SMYRNA, Ga. --- The battle over next Tuesday's transportation sales tax vote is uniquely bipartisan.
There are liberals and conservatives, Democrats and Republicans on both sides of the controversial issue.
One week before the vote, both sides stepped up their campaign to win over voters.
"It's okay to disagree," Smyrna Mayor Max Bacon told a packed audience at a pro T-SPLOST event in his city.
But those in the audience who disagree with the tax were not allowed to participate, only supporters.
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Former Democratic Governor Roy Barnes, a Cobb County native, dismissed criticism that the project list is flawed and won't really relieve traffic congestion.
"Is it a perfect plan? It is not, but don't compare it against the plan of salvation; compare it against what we have right now," Barnes told the large audience.
The main star was Atlanta Mayor Kasim Reed, who's turned into one of the best evangelists for the tax.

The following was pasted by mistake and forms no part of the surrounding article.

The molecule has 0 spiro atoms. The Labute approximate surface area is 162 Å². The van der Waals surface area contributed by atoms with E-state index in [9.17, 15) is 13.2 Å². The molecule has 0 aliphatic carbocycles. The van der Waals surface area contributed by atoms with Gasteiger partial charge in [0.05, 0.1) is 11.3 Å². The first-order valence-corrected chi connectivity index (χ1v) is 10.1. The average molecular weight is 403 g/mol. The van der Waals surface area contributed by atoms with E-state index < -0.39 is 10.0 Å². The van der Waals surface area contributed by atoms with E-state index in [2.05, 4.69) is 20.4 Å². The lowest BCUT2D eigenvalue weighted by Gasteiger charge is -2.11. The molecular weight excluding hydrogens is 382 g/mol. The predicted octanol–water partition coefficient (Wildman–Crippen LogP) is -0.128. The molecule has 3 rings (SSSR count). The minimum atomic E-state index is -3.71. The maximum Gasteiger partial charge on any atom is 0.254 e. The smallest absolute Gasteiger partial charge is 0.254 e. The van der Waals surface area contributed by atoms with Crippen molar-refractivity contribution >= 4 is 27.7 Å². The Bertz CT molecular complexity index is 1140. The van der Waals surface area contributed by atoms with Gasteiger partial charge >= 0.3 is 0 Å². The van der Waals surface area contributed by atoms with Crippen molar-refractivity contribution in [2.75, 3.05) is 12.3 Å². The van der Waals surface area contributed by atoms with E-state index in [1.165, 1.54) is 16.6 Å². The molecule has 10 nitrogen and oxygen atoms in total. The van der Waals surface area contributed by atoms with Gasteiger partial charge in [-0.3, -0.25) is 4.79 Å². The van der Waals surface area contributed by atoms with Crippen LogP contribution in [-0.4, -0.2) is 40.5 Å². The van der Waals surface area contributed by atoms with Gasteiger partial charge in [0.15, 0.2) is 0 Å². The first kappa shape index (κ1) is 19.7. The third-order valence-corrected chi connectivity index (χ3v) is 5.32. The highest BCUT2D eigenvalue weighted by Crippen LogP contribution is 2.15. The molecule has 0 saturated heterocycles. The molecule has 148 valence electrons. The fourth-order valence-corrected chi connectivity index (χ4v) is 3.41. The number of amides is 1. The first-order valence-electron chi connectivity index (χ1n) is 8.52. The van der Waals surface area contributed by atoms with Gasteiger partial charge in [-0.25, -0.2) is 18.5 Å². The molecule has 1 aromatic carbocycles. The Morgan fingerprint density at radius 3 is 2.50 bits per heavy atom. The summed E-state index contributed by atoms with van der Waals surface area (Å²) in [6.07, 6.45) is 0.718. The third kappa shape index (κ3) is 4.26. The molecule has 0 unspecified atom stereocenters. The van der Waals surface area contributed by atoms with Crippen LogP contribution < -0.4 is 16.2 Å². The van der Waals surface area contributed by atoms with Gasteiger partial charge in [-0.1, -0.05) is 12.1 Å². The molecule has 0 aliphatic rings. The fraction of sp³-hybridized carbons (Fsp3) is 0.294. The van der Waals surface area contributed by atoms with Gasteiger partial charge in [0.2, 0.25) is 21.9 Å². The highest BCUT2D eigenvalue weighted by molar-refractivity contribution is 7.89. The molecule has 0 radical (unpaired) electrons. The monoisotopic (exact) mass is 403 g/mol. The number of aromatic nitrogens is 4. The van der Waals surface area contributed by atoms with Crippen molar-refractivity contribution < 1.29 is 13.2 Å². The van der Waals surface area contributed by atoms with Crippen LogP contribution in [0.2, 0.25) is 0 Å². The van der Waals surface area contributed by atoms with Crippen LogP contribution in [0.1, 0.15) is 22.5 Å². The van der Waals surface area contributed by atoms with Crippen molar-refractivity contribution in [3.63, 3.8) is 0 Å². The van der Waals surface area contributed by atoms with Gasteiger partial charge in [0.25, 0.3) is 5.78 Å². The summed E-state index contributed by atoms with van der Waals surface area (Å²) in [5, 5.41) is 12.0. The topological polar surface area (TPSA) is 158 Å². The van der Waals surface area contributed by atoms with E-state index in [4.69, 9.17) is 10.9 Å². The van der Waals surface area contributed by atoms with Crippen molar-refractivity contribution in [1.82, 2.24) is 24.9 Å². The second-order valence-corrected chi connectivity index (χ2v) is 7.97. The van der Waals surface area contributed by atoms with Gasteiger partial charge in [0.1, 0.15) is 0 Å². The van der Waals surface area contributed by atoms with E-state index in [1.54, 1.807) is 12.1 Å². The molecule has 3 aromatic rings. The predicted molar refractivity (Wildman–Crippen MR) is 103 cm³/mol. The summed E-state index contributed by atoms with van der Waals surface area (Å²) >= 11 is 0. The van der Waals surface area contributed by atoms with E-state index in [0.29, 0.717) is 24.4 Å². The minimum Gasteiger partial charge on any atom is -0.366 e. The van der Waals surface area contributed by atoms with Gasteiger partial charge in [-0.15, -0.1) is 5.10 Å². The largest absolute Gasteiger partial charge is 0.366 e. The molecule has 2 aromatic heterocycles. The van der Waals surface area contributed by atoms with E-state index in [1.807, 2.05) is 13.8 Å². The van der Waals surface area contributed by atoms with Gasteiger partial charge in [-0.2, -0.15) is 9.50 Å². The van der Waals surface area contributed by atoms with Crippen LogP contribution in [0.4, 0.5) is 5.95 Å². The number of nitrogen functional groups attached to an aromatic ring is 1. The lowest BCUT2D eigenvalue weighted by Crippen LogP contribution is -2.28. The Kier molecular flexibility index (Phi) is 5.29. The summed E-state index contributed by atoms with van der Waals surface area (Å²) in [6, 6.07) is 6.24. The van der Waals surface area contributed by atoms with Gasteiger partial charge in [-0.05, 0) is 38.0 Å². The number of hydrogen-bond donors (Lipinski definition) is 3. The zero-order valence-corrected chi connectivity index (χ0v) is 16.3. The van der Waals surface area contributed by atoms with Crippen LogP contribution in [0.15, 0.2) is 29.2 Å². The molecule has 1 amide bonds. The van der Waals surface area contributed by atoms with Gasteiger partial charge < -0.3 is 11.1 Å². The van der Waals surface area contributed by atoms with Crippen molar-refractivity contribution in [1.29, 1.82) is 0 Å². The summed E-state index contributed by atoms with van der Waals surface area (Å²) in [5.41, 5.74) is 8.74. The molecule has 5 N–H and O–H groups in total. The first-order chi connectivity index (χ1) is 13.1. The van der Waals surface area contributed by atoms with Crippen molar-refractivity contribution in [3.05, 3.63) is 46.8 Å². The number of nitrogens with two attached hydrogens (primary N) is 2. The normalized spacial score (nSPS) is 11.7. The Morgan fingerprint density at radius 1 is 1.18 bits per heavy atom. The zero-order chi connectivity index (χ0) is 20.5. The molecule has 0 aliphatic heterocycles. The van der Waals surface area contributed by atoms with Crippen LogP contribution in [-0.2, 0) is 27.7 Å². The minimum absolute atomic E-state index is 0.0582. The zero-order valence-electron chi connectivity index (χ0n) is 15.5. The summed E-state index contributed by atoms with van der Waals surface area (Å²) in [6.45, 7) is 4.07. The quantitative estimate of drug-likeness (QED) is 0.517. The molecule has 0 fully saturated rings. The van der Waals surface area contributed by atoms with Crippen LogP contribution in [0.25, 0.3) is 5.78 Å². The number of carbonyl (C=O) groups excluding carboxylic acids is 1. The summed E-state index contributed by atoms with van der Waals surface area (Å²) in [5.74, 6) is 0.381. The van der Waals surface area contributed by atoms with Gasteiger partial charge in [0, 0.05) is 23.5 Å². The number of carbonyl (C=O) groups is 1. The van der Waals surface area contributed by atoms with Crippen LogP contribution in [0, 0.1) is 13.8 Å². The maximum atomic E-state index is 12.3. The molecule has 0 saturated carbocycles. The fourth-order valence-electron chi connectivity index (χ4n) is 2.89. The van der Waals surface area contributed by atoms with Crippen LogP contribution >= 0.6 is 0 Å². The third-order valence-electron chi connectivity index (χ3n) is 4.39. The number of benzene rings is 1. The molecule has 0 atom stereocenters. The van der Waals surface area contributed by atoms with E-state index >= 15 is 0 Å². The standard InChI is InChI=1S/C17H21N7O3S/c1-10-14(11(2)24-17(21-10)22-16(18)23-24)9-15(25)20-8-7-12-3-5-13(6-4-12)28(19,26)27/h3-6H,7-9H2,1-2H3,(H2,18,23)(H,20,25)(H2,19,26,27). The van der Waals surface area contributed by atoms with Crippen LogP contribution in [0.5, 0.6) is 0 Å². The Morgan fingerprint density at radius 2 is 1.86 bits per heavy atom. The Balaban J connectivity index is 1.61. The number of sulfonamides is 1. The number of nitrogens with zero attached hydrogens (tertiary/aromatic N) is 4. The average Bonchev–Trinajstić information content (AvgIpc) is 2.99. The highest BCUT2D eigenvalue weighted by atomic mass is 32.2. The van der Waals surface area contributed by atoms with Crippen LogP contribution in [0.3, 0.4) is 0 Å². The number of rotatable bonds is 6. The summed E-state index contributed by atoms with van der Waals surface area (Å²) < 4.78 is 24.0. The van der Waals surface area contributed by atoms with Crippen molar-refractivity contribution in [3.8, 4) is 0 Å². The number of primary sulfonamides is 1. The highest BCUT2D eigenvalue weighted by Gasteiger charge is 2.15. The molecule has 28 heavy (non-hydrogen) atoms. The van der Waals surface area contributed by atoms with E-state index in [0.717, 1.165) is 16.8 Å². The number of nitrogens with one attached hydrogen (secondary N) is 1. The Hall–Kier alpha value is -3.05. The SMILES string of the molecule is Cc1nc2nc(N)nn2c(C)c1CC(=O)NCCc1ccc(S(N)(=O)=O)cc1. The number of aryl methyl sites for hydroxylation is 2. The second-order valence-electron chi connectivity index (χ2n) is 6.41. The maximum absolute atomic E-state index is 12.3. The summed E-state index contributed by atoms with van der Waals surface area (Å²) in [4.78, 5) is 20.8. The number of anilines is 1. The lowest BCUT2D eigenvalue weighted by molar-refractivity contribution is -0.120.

He preached that the sales tax is in the tradition of previous risk takers who grew metro Atlanta into a major world player.
Reed also claimed the tax will help restore Atlanta's and Cobb County's struggling economies.
"I'm here to ask you respectfully and humbly as a guest to please remember that we have to stay in the future business," Atlanta's Mayor said.
Several opponents in the audience tried to chime in, but were not allowed to speak or even ask questions.
"We get kicked down the road all the time," complained Jack Staver of the anti T-SPLOST Transportation Leadership Coalition.
"Why shouldn't we be heard like everybody else?" he asked.
"If we have to vote on it and we're all part of this thing, then why aren't we part of it?" Staver added.
Meanwhile, at the State Capitol, a group of anti T-SPLOST lawmakers promised to begin working on a new list of projects the day after next Tuesday's election.
"Each one of us is committed to starting that process immediately following what we believe will be the failure of the T-SPLOST on July 31st; we have the resolve to get this right," said State Senate Majority Leader Chip Rogers (R-Woodstock).
Rogers, who supported the 2010 bill that set up the vote, has turned against the measure because he opposes many of the projects picked by a roundtable of politicians later.
He was joined by Sen. John Albers (R-Roswell), Sen. Barry Loudermilk (R-Cassville), Rep. Sean Jerguson (R-Woodstock) and Rep. Ed Setzler (R-Acworth).
The original legislation would allow a re-vote in two years if this measure is defeated.